Well... uhmm... we are sorta in the midst of revamping our processes as a language team after the All Hands so this question doesn't exactly have a clear answer... so... cc @nikomatsakis :) I'd probably reach out to interested people first since a working-group needs more than one person. Ideally there would also be one language team member in such a group.

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vityafx commented Mar 7, 2019

How can I form one? By making a pull request to lang-team repository?

Well... uhmm... we are sorta in the midst of revamping our processes as a language team after the all hands so this question doesn't exactly have a clear answer... so... cc @nikomatsakis :) I'd probably reach out to interested people first since a working-group needs more than one person.

Sure! Just I don't know where and whom to list people who is interested (or where they can say they are interested themselves).

Ideally there would also be one language team member in such a group.

This would be really awesome.

@Centril Centril self-assigned this Mar 7, 2019

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bele commented Mar 9, 2019

The attempt to create a new WG for the specific purpose of abrogating a ratified decision of another is an obvious attack on process and should be treated as such if the project is to survive its own increasing popularity.

The charter of an "ergonomics" WG could only possibly be to override the language group, or else to merely be an advisory body and thereby be a non-entity. As it's unlikely that well-meaning leadership would ever force a standing WG to be a non-entity, we can conclude that an "ergonomics" WG if created would have the power to override the language group. Hopefully the implicit decision to support WG creation can be reevaluated in that light.

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Ixrec commented Mar 9, 2019

@bele: I'm not aware of any pre-existing official decision from any Rust team or WG on the subject of a pipeline operator. What are you referring to?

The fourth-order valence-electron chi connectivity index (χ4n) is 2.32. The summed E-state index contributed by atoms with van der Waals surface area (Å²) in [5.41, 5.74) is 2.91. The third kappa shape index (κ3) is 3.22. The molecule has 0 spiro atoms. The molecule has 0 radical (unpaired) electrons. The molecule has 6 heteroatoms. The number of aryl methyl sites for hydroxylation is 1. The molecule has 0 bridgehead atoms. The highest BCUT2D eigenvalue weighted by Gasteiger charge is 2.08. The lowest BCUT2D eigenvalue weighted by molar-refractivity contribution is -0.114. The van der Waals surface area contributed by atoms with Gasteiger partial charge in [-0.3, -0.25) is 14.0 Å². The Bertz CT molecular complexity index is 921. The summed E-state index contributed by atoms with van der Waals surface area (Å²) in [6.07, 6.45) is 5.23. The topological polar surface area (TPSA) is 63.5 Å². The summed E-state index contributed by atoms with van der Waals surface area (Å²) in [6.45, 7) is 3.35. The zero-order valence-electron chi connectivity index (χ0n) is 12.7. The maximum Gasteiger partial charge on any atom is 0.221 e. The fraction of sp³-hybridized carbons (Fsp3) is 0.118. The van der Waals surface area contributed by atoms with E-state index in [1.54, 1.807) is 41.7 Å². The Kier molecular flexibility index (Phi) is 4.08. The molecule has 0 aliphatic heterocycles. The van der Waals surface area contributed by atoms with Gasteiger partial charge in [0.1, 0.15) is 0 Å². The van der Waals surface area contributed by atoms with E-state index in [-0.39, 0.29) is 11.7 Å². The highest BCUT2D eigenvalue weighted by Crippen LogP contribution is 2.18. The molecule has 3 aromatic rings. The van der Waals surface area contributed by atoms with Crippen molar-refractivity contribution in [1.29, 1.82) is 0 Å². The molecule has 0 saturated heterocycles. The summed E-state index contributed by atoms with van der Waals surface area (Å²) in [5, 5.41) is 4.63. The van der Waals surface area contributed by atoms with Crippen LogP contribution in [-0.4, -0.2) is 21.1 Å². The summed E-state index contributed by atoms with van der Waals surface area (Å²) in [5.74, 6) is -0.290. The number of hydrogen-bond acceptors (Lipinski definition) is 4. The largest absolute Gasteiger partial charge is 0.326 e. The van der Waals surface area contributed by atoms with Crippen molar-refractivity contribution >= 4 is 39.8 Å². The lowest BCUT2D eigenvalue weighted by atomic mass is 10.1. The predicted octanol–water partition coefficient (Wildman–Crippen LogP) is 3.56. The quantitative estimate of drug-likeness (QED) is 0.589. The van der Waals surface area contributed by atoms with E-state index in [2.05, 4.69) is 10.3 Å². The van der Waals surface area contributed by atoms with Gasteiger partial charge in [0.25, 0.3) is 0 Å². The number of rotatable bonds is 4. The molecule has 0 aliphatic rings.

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burdges commented Mar 9, 2019

I love both currying and the operators like . and $ in Haskell. Yet, I'm weakly against adding them to Rust like this RFC proposes because they mostly just create noise without actual currying.

Instead, I'd prefer if someone developed an entire functional "overlay" language that compiles down to Rust, and interacts nicely with Rust's type, traits, etc., but uses a Haskell or ML like syntax for function arguments and evaluation, and solves currying using Rust's newer features, like ATCs. Doge lang attempted this for Python. I think such an overlay language would provide a much more ergonomic REPL and drive real improvements in Rust itself around iterators, generators, lenses, etc.


There are captured dysfunctional standards bodies like W3C in which "working group" means "the group blessed to make some decisions" @bele but actually the term has different meanings elsewhere.

I'd expect based on https://github.com/steveklabnik/rfcs/blob/2019-roadmap/text/0000-roadmap-2019.md#language and http://smallcultfollowing.com/babysteps/blog/2019/02/22/rust-lang-team-working-groups/#initial-set-of-active-working-groups that any such "soft" WG for Rust would largely act as a filter for the larger language team, with the de facto power to reject RFCs, but they'd only bring cases to the larger language team, not bless RFCs. I suppose "hard" WGs for things like unsafe code might often come up with more irrefutable answers, but that's fine.

That said, I believe "ergonomics" is a very poor name for a WG. Instead, I'd suggest a "Readability" WG with the express purpose of making Rust code more readable. Almost anything good that falls under "ergonomics" improves readability anyways.

In this light, there is no real improvement in readability in going from |x| foo(x,y) to foo(#0,y) while say improving #[derive(..)] helps enormously. I think the name "Readability" would help the WG spend it's time more wisely.

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cramertj commented Mar 9, 2019

@bele

The charter of an "ergonomics" WG could only possibly be to override the language group, or else to merely be an advisory body and thereby be a non-entity. As it's unlikely that well-meaning leadership would ever force a standing WG to be a non-entity, we can conclude that an "ergonomics" WG if created would have the power to override the language group. Hopefully the implicit decision to support WG creation can be reevaluated in that light.

I disagree that creating working groups focused on assembling information, gathering consensus, and advising the language team on design issues are "non-entities." Ultimately the language team has the power to decide whether or not a feature is added, but working groups still have an extremely valuable role to play here.

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rfcbot commented Mar 12, 2019

🔔 This is now entering its final comment period, as per the review above. 🔔